Jeremiah was sent to prophesy not only to Israel but also to all the surrounding nations. Without exception they had shown hostility to Israel throughout their history and gloated over their suffering and exile. Thus the raging fury that caused the destruction of Jerusalem swept across the entire region leaving none of the other nations unaffected. Jeremiah had already been commanded to make the nations "drink" from the "cup" of God's anger. "For thus says HaShem, the God of Israel, to me: Take this wine cup of fury from My hand and cause all the nations to whom I send you to drink it" (Jeremiah 25:15).

Following his prophesies in the previous chapter about the calamities that were to befall Egypt , Jeremiah now turns to the Philistines, who inhabited Gaza and the surrounding areas to the south of the Land of Israel as well as Tyre and Sidon and their environs to the north.

The Philistines appear to have suffered a double punishment in the time of Jeremiah. The first was at the hands of the Egyptians. When the Babylonians were besieging Jerusalem during the last years of King Tzedekiah, Pharaoh king of Egypt wanted to advance against them not so much to help Judah (whom he did not want to be too powerful) but rather in order to deliver a blow to Nebuchadnezzar, whom he perceived as being a severe threat to Egypt's aspirations to global dominion. When the Babylonians heard that the Egyptians were marching against them, they temporarily withdrew from Jerusalem (cf. Jer.37:5) and began to advance against the Egyptians. This caused Pharaoh to turn back, and on his way back to Egypt , his forces swept through and ravaged Gaza , as mentioned in the present chapter, Jer. 47:1. The second blow to Gaza came later on, when the "waters arising from the north" (v 2) - the Babylonians - swept through and destroyed all the Philistine habitations, as detailed in this chapter.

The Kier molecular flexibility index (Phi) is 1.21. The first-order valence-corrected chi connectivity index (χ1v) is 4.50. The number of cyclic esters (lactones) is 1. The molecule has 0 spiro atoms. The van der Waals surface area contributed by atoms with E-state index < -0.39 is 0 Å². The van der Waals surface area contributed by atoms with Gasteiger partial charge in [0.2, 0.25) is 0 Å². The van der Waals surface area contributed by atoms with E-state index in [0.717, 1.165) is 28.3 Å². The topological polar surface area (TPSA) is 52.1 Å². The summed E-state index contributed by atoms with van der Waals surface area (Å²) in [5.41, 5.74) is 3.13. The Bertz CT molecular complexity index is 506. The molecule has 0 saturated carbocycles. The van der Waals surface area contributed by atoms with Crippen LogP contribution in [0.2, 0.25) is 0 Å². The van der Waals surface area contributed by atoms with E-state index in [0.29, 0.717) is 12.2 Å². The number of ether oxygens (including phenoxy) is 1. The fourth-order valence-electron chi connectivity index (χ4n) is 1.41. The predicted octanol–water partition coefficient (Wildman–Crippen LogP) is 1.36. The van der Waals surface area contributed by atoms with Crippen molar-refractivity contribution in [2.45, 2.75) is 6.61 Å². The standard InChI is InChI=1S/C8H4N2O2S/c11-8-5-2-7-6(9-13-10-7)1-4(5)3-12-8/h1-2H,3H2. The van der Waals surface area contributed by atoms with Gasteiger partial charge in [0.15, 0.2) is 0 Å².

Moab too was ravaged by the whirlwind of fury that swept through the entire region. A number of reasons are given in our text for the suffering that afflicted the Moabites. "For because you have trusted in your works and in your treasures, you too shall be taken, and Kemosh [the god of Moab ] and his priests and his princes together." (v 7). The Moabites had enjoyed prosperity and peace throughout their history. As we learn in v 11, they had never suffered exile, and they believed that they were immune. They had rejoiced and gloated when they saw the calamity that overtook the Ten Tribes of Israel, laughing at them as people laugh at a thief caught in the act (v 27). It was the pride and arrogance of the Moabites that sealed their fate (v 29-30).

The prophet urges the enemies of the Moabite to exact God's vengeance from them with the utmost diligence. "Cursed be he who does the work of HaShem negligently, and cursed be he who keeps back his sword from blood" (v 10). Nothing similar was said by the prophet in the case of any of the other nations against whom he prophesied. The Moabites were singled out for this severe vengeance because they were cousins of Israel (Lot, the father of Moab , was Abraham's nephew) and Israel was commanded not to afflict the Moabites (Deut. 2:9) yet the Moabites persistently showed themselves to be implacable enemies of Israel (see RaDaK on v 10).

Nevertheless, "I will bring back the captivity of Moab at the end of days, says HaShem" (v 47). According to RaDaK (ad loc.), this will take place in the time of Mashiach, despite the fact that all the nations became intermingled and at present the identity and whereabouts of the Moabites are unknown. Nevertheless they will return at the end of days and will be subject to Israel , as prophesied in Isaiah 11:14.



By Rabbi Avraham Yehoshua Greenbaum
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